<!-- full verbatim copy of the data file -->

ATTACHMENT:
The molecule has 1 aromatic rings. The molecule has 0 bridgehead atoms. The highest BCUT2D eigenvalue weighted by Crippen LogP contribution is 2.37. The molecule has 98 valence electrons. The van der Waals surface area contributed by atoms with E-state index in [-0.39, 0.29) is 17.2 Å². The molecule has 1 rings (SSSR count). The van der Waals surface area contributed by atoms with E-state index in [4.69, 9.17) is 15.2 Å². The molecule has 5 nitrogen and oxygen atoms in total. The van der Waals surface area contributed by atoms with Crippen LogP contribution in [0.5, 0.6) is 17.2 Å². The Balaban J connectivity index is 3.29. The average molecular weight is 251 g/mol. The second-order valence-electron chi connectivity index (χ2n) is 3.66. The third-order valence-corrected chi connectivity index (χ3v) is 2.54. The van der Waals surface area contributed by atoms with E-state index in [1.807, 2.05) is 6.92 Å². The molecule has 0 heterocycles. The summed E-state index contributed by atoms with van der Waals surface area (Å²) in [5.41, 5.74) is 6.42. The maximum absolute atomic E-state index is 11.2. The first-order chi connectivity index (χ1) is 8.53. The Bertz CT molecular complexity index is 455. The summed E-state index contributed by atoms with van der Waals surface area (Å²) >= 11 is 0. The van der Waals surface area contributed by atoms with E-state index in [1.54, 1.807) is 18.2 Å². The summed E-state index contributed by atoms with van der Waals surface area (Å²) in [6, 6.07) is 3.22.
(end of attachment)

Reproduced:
The molecule has 1 aromatic rings. The molecule has 0 bridgehead atoms. The highest BCUT2D eigenvalue weighted by Crippen LogP contribution is 2.37. The molecule has 98 valence electrons. The van der Waals surface area contributed by atoms with E-state index in [-0.39, 0.29) is 17.2 Å². The molecule has 1 rings (SSSR count). The van der Waals surface area contributed by atoms with E-state index in [4.69, 9.17) is 15.2 Å². The molecule has 5 nitrogen and oxygen atoms in total. The van der Waals surface area contributed by atoms with Crippen LogP contribution in [0.5, 0.6) is 17.2 Å². The Balaban J connectivity index is 3.29. The average molecular weight is 251 g/mol. The second-order valence-electron chi connectivity index (χ2n) is 3.66. The third-order valence-corrected chi connectivity index (χ3v) is 2.54. The van der Waals surface area contributed by atoms with E-state index in [1.807, 2.05) is 6.92 Å². The molecule has 0 heterocycles. The summed E-state index contributed by atoms with van der Waals surface area (Å²) in [5.41, 5.74) is 6.42. The maximum absolute atomic E-state index is 11.2. The first-order chi connectivity index (χ1) is 8.53. The Bertz CT molecular complexity index is 455. The summed E-state index contributed by atoms with van der Waals surface area (Å²) >= 11 is 0. The van der Waals surface area contributed by atoms with E-state index in [1.54, 1.807) is 18.2 Å². The summed E-state index contributed by atoms with van der Waals surface area (Å²) in [6, 6.07) is 3.22.